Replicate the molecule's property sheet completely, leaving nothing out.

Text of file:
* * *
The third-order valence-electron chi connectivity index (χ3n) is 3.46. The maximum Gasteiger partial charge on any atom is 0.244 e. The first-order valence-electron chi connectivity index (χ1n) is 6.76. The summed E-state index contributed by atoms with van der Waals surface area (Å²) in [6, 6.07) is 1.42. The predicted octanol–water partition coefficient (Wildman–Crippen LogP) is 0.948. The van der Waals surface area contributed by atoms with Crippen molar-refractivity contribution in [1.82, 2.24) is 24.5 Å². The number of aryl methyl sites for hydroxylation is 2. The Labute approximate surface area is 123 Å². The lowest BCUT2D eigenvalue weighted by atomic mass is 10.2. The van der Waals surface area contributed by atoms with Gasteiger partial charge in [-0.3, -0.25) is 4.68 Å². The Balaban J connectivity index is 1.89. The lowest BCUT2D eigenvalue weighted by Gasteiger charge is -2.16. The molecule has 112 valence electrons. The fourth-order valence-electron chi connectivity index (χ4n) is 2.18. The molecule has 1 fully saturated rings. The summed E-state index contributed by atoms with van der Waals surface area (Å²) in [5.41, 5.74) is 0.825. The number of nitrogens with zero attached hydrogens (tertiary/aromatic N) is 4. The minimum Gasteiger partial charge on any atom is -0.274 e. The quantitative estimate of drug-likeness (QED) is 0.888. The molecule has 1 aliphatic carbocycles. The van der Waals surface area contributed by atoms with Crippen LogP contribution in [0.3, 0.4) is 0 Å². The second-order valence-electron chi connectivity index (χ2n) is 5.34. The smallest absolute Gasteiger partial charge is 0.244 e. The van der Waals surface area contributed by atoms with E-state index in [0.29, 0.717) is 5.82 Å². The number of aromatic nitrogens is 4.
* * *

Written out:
The third-order valence-electron chi connectivity index (χ3n) is 3.46. The maximum Gasteiger partial charge on any atom is 0.244 e. The first-order valence-electron chi connectivity index (χ1n) is 6.76. The summed E-state index contributed by atoms with van der Waals surface area (Å²) in [6, 6.07) is 1.42. The predicted octanol–water partition coefficient (Wildman–Crippen LogP) is 0.948. The van der Waals surface area contributed by atoms with Crippen molar-refractivity contribution in [1.82, 2.24) is 24.5 Å². The number of aryl methyl sites for hydroxylation is 2. The Labute approximate surface area is 123 Å². The lowest BCUT2D eigenvalue weighted by atomic mass is 10.2. The van der Waals surface area contributed by atoms with Gasteiger partial charge in [-0.3, -0.25) is 4.68 Å². The Balaban J connectivity index is 1.89. The lowest BCUT2D eigenvalue weighted by Gasteiger charge is -2.16. The molecule has 112 valence electrons. The fourth-order valence-electron chi connectivity index (χ4n) is 2.18. The molecule has 1 fully saturated rings. The summed E-state index contributed by atoms with van der Waals surface area (Å²) in [5.41, 5.74) is 0.825. The number of nitrogens with zero attached hydrogens (tertiary/aromatic N) is 4. The minimum Gasteiger partial charge on any atom is -0.274 e. The quantitative estimate of drug-likeness (QED) is 0.888. The molecule has 1 aliphatic carbocycles. The van der Waals surface area contributed by atoms with Crippen LogP contribution in [0.3, 0.4) is 0 Å². The second-order valence-electron chi connectivity index (χ2n) is 5.34. The smallest absolute Gasteiger partial charge is 0.244 e. The van der Waals surface area contributed by atoms with E-state index in [0.29, 0.717) is 5.82 Å². The number of aromatic nitrogens is 4.